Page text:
Nicole Beurkens – What If This Pandemic Is the Best Thing to Happen to Children with Challenges?

05.09.2020 - By Mad in America: Rethinking Mental Health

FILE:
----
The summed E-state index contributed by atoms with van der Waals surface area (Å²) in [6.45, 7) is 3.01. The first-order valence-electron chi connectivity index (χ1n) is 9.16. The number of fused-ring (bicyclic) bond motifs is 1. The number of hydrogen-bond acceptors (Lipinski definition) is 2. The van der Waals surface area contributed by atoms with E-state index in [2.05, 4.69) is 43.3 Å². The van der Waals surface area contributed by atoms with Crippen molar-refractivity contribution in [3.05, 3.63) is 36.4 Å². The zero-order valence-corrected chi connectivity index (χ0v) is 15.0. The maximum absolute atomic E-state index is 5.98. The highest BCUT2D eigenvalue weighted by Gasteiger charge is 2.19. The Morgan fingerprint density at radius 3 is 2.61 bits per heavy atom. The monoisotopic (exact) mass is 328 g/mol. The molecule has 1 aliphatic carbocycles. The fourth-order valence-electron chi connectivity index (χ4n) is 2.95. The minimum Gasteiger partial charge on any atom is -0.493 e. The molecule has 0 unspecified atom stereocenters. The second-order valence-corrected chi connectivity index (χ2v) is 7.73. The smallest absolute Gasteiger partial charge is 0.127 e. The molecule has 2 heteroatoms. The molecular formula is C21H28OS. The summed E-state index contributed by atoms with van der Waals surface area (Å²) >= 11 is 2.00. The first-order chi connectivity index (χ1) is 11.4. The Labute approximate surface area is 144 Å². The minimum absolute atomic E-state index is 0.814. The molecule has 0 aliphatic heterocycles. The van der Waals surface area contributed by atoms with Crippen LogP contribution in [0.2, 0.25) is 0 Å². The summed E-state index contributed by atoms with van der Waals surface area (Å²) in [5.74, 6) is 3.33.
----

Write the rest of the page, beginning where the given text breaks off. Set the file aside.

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This week on MIA Radio, we interview Nicole Beurkens, PhD, about the impact of the COVID-19 crisis and “quarantine life” on children with different types of behavioral, emotional, and neurodevelopmental challenges. Families may be understandably worried that the stress of lockdown may aggravate their child’s struggles. Yet, we hear some parents say the situation has changed their child for the better. Why might that be? A unique combination of psychologist, nutritionist, and special educator, Dr. Nicole Beurkens has over 20 years of experience supporting children, young adults, and families.  She is an expert in evaluating and treating a wide range of learning, mood, and behavior challenges. Dr. Beurkens holds a doctorate in clinical psychology, master’s degrees in special education and nutrition, and is a Board-Certified Nutrition Specialist.  She is the founder and director of Horizons Developmental Resource Center in Grand Rapids, Michigan, where she leads a multidisciplinary team dedicated to exceptional evaluation and integrative treatment services, research on innovative treatment protocols, and professional training on best practices. Dr. Beurkens is a highly sought-after international consultant and speaker, award-winning therapist, published researcher, and best-selling author.  Her work has been highlighted in numerous publications, and she is an expert media source.  When she isn’t working, Dr. Beurkens enjoys spending time with her husband and four children. (audio to be added) We discuss: Her background as a holistic therapist helping children with severe behavioral and emotional problems, which combines training and experience in special education, psychology, and nutrition. She integrates these skills to uncover and address the physical, social, and/or environmental “root causes” underlying her patients’ symptoms, which often include dietary, sleep, immune, and other previously undiagnosed issues. How “sheltering in place” slows down and simplifies life, which can benefit kids with neurodevelopmental, mental health and other challenges by reducing the usual heavy demands of school, therapies, and activities; allowing them to take the time they need to accomplish things; and letting them get more sleep. That schools tend to focus on academic achievement at the expense of developing other important skills such as planning, time management, and interpersonal relations. Being home offers parents an opportunity to focus on nurturing these life skills through planned and spontaneous family activities. How parents can leverage the plusses of staying at home and minimize the minuses. Lowering stress levels and activity overload is key: Parents should not only limit their expectations of their kids, but of themselves. That said, this is an opportunity for adult-child collaboration on household chores and decision-making, especially with older kids. The importance of maintaining balance between learning activities, personal development, play, creative pursuits, and exercise or movement, tailored to your child’s and family’s needs. These need not be structured to be valuable; some kids learn best through self-directed activity. Boredom and doing nothing can also be valuable; parents should not feel compelled to entertain or teach their children all day long. Specific strategies to support children with different types of challenges during this quieter period. For example, those typically given an ADHD diagnosis, whatever the underlying cause, struggle with planning, organizing, and follow-through. Now we can help them practice these skills and become more independent by developing their own goals and schedules for the things they want and need to do. The opportunities the pandemic offers children with anxiety to face their fears and “build resilience.” These include developing coping strategies with a parent or tele-therapist, such as practicing talking back to negative, scary thoughts, or inventing their own. It’s also important for parents not to dwell on dangers and worries in front of frightened kids and to limit kids’ exposure to the news media. How Dr. Beurkens is balancing her own personal and professional lives, including doing telehealth sessions while having all four kids and her husband around the house. She emphasizes that constant communication and renegotiating priorities are key, and advocates finding a daily structure that works for your job and your The importance of parents’ own self-care, including finding new ways to exercise and relax so you can be your best for your family. The need to “focus on what we can do rather than what we can’t.” Relevant Links Nicole Beurkens’s website

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